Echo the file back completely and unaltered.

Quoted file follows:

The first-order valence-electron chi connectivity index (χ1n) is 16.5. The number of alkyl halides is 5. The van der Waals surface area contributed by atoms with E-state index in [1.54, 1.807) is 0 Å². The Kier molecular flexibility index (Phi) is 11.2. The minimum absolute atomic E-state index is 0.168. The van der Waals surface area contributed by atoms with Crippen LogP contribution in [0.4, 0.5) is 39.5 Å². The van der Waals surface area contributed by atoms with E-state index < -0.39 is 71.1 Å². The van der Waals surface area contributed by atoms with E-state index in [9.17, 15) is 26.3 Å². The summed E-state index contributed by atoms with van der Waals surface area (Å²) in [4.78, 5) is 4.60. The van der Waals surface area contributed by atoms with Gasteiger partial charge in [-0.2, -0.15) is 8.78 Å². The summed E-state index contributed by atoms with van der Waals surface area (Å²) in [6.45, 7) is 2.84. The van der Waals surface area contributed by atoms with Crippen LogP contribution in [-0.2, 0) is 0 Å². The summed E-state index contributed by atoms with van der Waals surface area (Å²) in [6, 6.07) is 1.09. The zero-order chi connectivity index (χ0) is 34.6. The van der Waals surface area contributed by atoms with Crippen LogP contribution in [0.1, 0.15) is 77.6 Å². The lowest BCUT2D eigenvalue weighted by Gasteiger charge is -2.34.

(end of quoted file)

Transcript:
The first-order valence-electron chi connectivity index (χ1n) is 16.5. The number of alkyl halides is 5. The van der Waals surface area contributed by atoms with E-state index in [1.54, 1.807) is 0 Å². The Kier molecular flexibility index (Phi) is 11.2. The minimum absolute atomic E-state index is 0.168. The van der Waals surface area contributed by atoms with Crippen LogP contribution in [0.4, 0.5) is 39.5 Å². The van der Waals surface area contributed by atoms with E-state index < -0.39 is 71.1 Å². The van der Waals surface area contributed by atoms with E-state index in [9.17, 15) is 26.3 Å². The summed E-state index contributed by atoms with van der Waals surface area (Å²) in [4.78, 5) is 4.60. The van der Waals surface area contributed by atoms with Gasteiger partial charge in [-0.2, -0.15) is 8.78 Å². The summed E-state index contributed by atoms with van der Waals surface area (Å²) in [6.45, 7) is 2.84. The van der Waals surface area contributed by atoms with Crippen LogP contribution in [-0.2, 0) is 0 Å². The summed E-state index contributed by atoms with van der Waals surface area (Å²) in [6, 6.07) is 1.09. The zero-order chi connectivity index (χ0) is 34.6. The van der Waals surface area contributed by atoms with Crippen LogP contribution in [0.1, 0.15) is 77.6 Å². The lowest BCUT2D eigenvalue weighted by Gasteiger charge is -2.34.